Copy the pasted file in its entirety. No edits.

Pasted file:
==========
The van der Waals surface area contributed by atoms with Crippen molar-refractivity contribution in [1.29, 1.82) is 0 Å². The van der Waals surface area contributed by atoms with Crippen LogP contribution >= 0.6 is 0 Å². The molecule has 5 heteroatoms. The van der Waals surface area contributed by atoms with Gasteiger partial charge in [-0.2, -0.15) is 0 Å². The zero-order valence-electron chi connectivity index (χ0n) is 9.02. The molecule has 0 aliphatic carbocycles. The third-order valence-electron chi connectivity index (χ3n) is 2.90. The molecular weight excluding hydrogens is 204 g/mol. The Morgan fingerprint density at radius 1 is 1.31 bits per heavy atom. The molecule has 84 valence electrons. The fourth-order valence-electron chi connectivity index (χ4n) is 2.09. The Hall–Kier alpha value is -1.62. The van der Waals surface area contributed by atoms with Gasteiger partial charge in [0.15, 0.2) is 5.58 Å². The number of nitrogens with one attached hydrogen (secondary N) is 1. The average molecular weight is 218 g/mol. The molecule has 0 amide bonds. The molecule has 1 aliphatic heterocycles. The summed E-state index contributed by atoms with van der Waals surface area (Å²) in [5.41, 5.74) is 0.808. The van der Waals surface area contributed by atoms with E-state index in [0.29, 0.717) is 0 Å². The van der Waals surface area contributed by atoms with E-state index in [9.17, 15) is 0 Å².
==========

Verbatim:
The van der Waals surface area contributed by atoms with Crippen molar-refractivity contribution in [1.29, 1.82) is 0 Å². The van der Waals surface area contributed by atoms with Crippen LogP contribution >= 0.6 is 0 Å². The molecule has 5 heteroatoms. The van der Waals surface area contributed by atoms with Gasteiger partial charge in [-0.2, -0.15) is 0 Å². The zero-order valence-electron chi connectivity index (χ0n) is 9.02. The molecule has 0 aliphatic carbocycles. The third-order valence-electron chi connectivity index (χ3n) is 2.90. The molecular weight excluding hydrogens is 204 g/mol. The Morgan fingerprint density at radius 1 is 1.31 bits per heavy atom. The molecule has 84 valence electrons. The fourth-order valence-electron chi connectivity index (χ4n) is 2.09. The Hall–Kier alpha value is -1.62. The van der Waals surface area contributed by atoms with Gasteiger partial charge in [0.15, 0.2) is 5.58 Å². The number of nitrogens with one attached hydrogen (secondary N) is 1. The average molecular weight is 218 g/mol. The molecule has 0 amide bonds. The molecule has 1 aliphatic heterocycles. The summed E-state index contributed by atoms with van der Waals surface area (Å²) in [5.41, 5.74) is 0.808. The van der Waals surface area contributed by atoms with E-state index in [0.29, 0.717) is 0 Å². The van der Waals surface area contributed by atoms with E-state index in [9.17, 15) is 0 Å².